(Wesley J. Smith / First Things) - There’s an old joke that goes something like this: “What do you call the student who graduates dead last in his class at medical school?”
I bring up that old saw because of a recent story out of California, where assisted suicide has just been legalized. Lonny Shavelson, a Berkeley emergency-room doctor who hasn’t practiced medicine for two years—and a long-time advocate of assisted suicide, as author of A Chosen Death—made headlines with the announcement that he is opening a death-doctor practice. For a $200 consultation fee, and $1800 more if he is retained, Shavelson will evaluate and certify people who come to him—I refuse to call them his “patients”—as eligible for death, prescribe the lethal drugs, fill out the required bureaucratic forms, and presumably attend their deaths.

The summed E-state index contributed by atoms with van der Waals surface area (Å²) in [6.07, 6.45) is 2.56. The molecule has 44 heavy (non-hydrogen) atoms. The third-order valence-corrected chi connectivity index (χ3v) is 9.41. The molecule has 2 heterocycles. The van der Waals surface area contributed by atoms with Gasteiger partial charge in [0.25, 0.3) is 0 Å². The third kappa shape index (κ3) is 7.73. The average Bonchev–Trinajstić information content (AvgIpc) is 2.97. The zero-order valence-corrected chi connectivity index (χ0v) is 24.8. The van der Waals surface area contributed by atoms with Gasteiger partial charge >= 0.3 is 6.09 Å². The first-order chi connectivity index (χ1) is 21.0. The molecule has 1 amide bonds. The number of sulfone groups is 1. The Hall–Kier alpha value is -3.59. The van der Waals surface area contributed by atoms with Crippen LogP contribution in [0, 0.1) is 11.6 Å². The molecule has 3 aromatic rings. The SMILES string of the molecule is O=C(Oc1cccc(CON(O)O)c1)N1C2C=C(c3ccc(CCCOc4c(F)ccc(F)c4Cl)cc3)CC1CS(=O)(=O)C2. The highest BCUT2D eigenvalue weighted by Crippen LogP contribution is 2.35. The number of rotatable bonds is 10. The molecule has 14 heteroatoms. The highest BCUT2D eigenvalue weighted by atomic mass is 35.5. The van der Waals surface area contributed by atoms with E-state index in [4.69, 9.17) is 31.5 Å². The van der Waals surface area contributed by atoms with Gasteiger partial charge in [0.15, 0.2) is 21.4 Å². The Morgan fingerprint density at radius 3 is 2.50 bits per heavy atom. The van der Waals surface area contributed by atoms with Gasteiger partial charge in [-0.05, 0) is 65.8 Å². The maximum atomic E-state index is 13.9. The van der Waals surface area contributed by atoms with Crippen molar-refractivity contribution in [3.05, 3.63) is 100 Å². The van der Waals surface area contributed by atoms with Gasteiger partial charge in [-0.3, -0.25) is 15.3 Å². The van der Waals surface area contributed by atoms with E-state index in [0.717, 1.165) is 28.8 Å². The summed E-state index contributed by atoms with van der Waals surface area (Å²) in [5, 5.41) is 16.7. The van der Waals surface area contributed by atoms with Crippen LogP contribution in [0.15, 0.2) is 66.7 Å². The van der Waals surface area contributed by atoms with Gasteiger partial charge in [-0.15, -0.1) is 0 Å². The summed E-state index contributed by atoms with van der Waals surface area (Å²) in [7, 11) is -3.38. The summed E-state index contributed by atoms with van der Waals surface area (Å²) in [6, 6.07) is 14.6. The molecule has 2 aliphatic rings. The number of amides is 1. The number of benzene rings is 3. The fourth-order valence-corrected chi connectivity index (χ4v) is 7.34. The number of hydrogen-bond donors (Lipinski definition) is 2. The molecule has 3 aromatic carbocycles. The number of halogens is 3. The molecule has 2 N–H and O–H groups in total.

Think about this for a moment: Would anyone in their right mind trust an ER doctor to properly palliate the pain of terminal cancer or treat lethal congestive heart failure? Of course not! The ability to provide excellent care for terminally ill patients requires medical specialization and ongoing professional education in the particular disease. That is why no ER physician worth his salt would assume responsibility for the medical care of terminally ill patients outside of a temporary emergency-room or crisis context. CONTINUE